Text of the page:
South African mother and child

Christian Aid in South Africa

In South Africa, we are moving towards a joint "solidarity model" with other ACT Alliance members and partners, which will emphasise community led action to understand and claim their rights and dignity and strengthen regional and global solidarity linkages.

Christian Aid originally worked in South Africa to takle the structures of apartheid in the 1980's. The profound transformation that followed the end of the apartheid era brought enhanced political and social rights for South Africans, but for the majority this has yet to translate into a better quality of life. Many continue to struggle for dignity and a decent life in the context of extreme and growing inequality.

Through our partners and the Joint ACT Alliance Solidarity hub, we help marginalised communities to understand and claim their rights, and fight for the change that will benefit many hundreds of thousands at a national level. But there is no quick fix. It will involve long-term advocacy and campaigning, to invest in a future that is equal for all. 

To increase our impact, Christian Aid is joining  Church of Sweden, Brot fuer die Welt and South African partners, to improve joint working on economic, gender and environmental justice (as a joint initiative of ACT Alliance members). Together we are creating the ACT Alliance Ubumbano Solidarity Hub as a new model in the country and more widely in Southern Africa. Find out more 

Our aims

  1. To enable a strong and vibrant movement of poor peoples’ organisations who are claiming their rights to a dignified life.
  2. Enable communities in South Africa to successfully hold government and/or private sector to account on economic justice/inequality and human rights and advocate for economic tax justice in the country and globally.
  3. To help build a new joint operating model with European and Southern African ACT allies and partners to provide better support to civil society to challenge inequality in the three pillars of work: economic, gender and environmental injustice. Jointly we wish to define a new way of working in solidarity as equal partners.

In South Africa we work on...

Solidarity Hub: enabling a strong movement

At the centre of our new model is the convening of a space for learning and exploring new ways of supporting struggles for justice, leading to supporting solidarity actions that emerge from them. With this, we are hoping to connect Southern Africa though leadership, with solid research, national and regional advocacy with close links with marginalised communities. Our Solidarity Hub Gender Justice work enables dialogue between gender-based violence survivors and faith leaders. Solidarity Hub priorities include to integrate Economic, Environmental and Gender Justice as these are interconnected struggles; and elevate community voices.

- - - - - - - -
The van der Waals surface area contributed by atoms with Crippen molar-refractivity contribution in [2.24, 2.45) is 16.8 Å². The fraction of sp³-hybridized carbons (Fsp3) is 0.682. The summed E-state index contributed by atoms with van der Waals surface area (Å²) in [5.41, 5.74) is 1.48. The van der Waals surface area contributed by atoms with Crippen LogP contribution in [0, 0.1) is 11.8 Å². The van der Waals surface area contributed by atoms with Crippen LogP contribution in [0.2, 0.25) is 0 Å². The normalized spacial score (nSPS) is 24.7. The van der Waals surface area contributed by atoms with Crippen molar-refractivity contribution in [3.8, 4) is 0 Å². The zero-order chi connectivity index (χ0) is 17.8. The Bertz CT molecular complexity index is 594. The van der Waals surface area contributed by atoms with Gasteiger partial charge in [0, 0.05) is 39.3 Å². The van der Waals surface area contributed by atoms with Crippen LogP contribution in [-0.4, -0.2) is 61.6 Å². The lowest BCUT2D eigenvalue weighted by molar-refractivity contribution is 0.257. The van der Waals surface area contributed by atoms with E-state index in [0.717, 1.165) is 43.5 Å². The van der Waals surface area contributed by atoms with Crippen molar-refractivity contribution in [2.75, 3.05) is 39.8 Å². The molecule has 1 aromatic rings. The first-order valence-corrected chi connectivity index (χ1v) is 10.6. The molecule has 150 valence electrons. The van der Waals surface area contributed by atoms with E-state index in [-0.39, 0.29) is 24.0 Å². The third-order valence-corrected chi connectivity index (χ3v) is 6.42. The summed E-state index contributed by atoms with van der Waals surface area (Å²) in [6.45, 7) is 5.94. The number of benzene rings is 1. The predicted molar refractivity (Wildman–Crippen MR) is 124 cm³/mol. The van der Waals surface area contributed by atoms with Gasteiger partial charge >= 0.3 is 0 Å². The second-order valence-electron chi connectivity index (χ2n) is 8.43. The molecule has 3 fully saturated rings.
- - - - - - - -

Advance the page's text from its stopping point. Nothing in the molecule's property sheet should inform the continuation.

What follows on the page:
Monitoring corporate and government behaviour

Our partner BenchMarks Foundation (BMF) is a leader in the field of community monitoring on mining in South Africa and Africa. Community monitoring is used in conjunction with in-depth environmental and health impact studies of mining activities to hold corporations to account.

The community monitoring school also assist organisations across the continent to build their own monitoring programmes. It has done so successfully in Zimbabwe, Zambia, Tanzania, Kenya, and Mozambique.

Our partner Studies in Poverty and Inequality Institute (SPII) researches and monitors the implementation of Socio-economic human rights in the South African constitution.

Economic justice: tax justice, social protection and a decent wage

We are supporting initiatives to increase fiscal revenue from the extractive industries, other sectors of industry and the very rich. This additional income would be spent on improved social services and a better, protected social grant system.

One of these is the promotion of a Decent Living Wage and building a clear case for a basic income grant in South and Southern Africa.